I decided to explore the Citadel first. However, the Citadel is on the summit of the Bonnet a L’Eveque mountain, 910 metres high. The trail to the top is roughly 11km long, switching back and forth across the steep mountain. It is walkable if you’re keen but road is rough. I was not feeling up to it.
There are two other options: motorcycle and horse. Each one costs $15 US but have their own pros and cons. A motorcycle is quicker, and can carry two people (so a guide can share with you), but the journey is much rougher. A horse is slower and if you get a guide then they would need their own horse (at another $15). However, horses can go all the way to the top, whereas the last ~3km of the track is closed to vehicular traffic. I believe either will wait to take you back down the mountain. With time and money an issue I opted for the motorcycle. Again I asked to pay in goudes and was charged 700, when it should have been closer to 650.
The motorcycle was a rough ride, and I was sandwiched in between the driver and my guide. The bike broke down, but the guide proved his worth by ordering someone out of a chair so I could sit (he said it was his niece), getting everyone else to leave me alone, and heading back down to the bottom to get the bike fixed. Eventually a replacement came and took us to the car park area.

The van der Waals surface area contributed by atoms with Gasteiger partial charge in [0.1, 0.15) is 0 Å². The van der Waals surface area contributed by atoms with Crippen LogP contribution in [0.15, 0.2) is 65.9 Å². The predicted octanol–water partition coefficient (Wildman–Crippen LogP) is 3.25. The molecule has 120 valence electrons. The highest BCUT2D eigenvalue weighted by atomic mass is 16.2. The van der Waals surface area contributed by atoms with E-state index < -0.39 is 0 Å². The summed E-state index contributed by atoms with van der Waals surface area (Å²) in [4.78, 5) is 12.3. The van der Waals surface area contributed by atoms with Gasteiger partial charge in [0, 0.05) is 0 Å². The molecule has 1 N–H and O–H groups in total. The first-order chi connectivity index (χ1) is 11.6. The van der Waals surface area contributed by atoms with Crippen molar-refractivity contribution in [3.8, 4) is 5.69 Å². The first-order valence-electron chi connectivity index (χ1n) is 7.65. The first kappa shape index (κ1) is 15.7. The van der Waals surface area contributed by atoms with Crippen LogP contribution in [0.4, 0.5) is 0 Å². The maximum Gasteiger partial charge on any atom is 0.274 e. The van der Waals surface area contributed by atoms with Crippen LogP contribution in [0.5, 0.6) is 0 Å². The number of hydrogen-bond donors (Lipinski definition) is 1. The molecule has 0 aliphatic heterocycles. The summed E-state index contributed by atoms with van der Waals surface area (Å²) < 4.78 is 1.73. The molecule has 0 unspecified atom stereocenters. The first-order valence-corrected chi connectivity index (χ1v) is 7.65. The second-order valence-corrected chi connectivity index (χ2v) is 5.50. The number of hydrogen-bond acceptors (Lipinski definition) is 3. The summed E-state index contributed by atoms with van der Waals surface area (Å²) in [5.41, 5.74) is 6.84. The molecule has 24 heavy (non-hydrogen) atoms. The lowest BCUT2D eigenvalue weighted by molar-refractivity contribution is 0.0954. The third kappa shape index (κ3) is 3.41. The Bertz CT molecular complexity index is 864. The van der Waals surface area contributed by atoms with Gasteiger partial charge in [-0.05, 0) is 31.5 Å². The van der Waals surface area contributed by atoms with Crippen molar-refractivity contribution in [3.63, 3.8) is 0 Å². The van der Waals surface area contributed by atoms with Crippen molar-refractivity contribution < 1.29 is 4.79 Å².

Recently done up, the car park marks the limit motorised transport is allowed to go. I had to show my ticket at an office, and also vouch that I had paid for my guide and he wasn’t just hassling me. The facilities at the parking area are quite good, there’s a small kiosk/restaurant, lots of shade and places to sit, and good clean toilets. You can hire horses to complete the last part of the journey, but I decided to go on foot. The bike had carried us most of the way, so how hard could it be?
It was tough; very tough in my position. The closer we got to the top the steeper it got. My guide offered me a shortcut, but said it would be rough. I passed. Luckily, although sunny, there was a gentle breeze so the heat was tolerable, but the increasingly steep road forced me to stop several times. Between my illness and my lack of fitness I needed to compose myself to refrain from vomiting and catch my breath. It probably would have taken 30 minutes without all the stops but it took us 45 minutes to reach the top. It wasn’t a walk for kids.
The climb was well worth it, for the Citadel is an impressive feat of engineering. As I approached the Citadel, the front looked like the bow of a ship sticking off the top of the mountain. Even setting aside its location, the fortress is massive.
Work on Citadelle Laferrière commenced in 1805 and 20,000 workers laboured on it for 15 years. It was designed as part of a series of fortifications to guard against a French invasion of Haiti, and when Haiti split into North and South it became the redoubt of the King of North Haiti, Henry Christopher. The Citadel added palace quarters for the King and his family, as well as supplies and water cisterns for them and a garrison of 5000 for a year. Such was the fear of a French invasion the architects and engineers responsible for the design were killed to prevent any details falling into French hands.